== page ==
Perhaps the most familiar owl, the barn owl will often hunt during the daytime and can be seen ‘quartering’ over fields and grasslands looking for its next small mammal meal.
However, barn owls are also perfectly adapted to hunt in darkness with deadly precision: their silent flight and heart-shaped face which directs high-frequency sounds, help them to find mice and voles in the vegetation.
How to Identify
Unmistakeable: the barn owl is ghostly white below, mottled silver-grey and buff above with a heart-shaped, white face and black eyes.
Where to Find
Widespread, absent from the Highlands of Scotland.
How People Can Help
Although widespread across Britain and even the world, barn owls have suffered huge declines here over the last 50 years due to agricultural intensification and habitat loss. Working with farmers, landowners, other organisations and local people, The Wildlife Trusts have helped to halt this decline by providing suitable nestboxes and managing habitats for their benefit and the benefit of their small mammal prey. You can help barn owls to bounce back by volunteering for your local Wildlife Trust and helping with everything from nestbox schemes to habitat maintenance.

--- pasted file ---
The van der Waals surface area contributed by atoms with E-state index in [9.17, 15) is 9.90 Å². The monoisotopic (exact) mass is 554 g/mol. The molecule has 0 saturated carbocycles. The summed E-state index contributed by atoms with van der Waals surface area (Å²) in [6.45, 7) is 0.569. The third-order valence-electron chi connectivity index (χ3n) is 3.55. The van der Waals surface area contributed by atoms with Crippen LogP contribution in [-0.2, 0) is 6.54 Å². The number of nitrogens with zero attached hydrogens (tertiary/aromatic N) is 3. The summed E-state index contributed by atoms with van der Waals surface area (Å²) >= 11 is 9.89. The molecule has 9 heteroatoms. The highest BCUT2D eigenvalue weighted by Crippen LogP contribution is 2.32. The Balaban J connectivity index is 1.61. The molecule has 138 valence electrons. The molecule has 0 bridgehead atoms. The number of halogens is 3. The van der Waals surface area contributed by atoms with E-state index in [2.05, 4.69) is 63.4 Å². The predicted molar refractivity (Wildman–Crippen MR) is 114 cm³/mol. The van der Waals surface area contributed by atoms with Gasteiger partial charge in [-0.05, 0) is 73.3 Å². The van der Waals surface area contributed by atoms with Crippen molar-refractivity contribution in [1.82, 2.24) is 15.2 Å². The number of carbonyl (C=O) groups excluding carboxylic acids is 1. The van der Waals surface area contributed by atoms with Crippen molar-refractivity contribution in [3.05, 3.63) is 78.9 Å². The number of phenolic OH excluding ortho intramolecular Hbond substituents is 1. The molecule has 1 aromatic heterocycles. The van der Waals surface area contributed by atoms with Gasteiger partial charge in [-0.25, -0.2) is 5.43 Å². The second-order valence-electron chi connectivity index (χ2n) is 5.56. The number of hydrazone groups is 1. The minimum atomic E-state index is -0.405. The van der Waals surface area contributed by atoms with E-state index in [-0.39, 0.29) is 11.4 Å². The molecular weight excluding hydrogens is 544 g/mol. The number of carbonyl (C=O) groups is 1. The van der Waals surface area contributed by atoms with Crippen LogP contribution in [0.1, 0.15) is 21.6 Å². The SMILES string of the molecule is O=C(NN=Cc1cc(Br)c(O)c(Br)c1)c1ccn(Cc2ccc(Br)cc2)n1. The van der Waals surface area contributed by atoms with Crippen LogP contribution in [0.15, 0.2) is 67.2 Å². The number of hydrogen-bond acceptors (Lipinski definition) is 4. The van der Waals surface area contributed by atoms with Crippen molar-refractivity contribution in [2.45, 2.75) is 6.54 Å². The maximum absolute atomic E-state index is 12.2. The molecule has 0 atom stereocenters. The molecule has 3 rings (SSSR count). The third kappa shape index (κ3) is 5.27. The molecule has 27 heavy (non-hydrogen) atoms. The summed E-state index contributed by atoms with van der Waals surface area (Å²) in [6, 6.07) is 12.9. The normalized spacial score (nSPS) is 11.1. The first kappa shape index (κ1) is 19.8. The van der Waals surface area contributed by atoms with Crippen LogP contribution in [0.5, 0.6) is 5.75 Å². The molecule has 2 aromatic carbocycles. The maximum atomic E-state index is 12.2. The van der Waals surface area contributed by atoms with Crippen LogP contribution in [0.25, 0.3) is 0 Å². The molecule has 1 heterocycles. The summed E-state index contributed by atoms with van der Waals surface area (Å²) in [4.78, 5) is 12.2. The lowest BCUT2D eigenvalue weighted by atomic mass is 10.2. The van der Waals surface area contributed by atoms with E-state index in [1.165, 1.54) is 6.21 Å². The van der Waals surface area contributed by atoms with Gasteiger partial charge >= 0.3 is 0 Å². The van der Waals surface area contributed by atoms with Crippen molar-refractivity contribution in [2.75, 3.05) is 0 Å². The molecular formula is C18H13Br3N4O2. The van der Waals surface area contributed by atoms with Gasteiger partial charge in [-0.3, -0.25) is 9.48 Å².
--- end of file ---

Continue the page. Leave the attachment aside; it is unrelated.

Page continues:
Did you know?
Throughout history, barn owls have been known by many different names such as ‘ghost owl’, ‘church owl’ and ‘screech owl’. But the name ‘demon owl’, in particular, illustrates how they were considered by some rural populations – something not so difficult to understand when you hear its piercing call.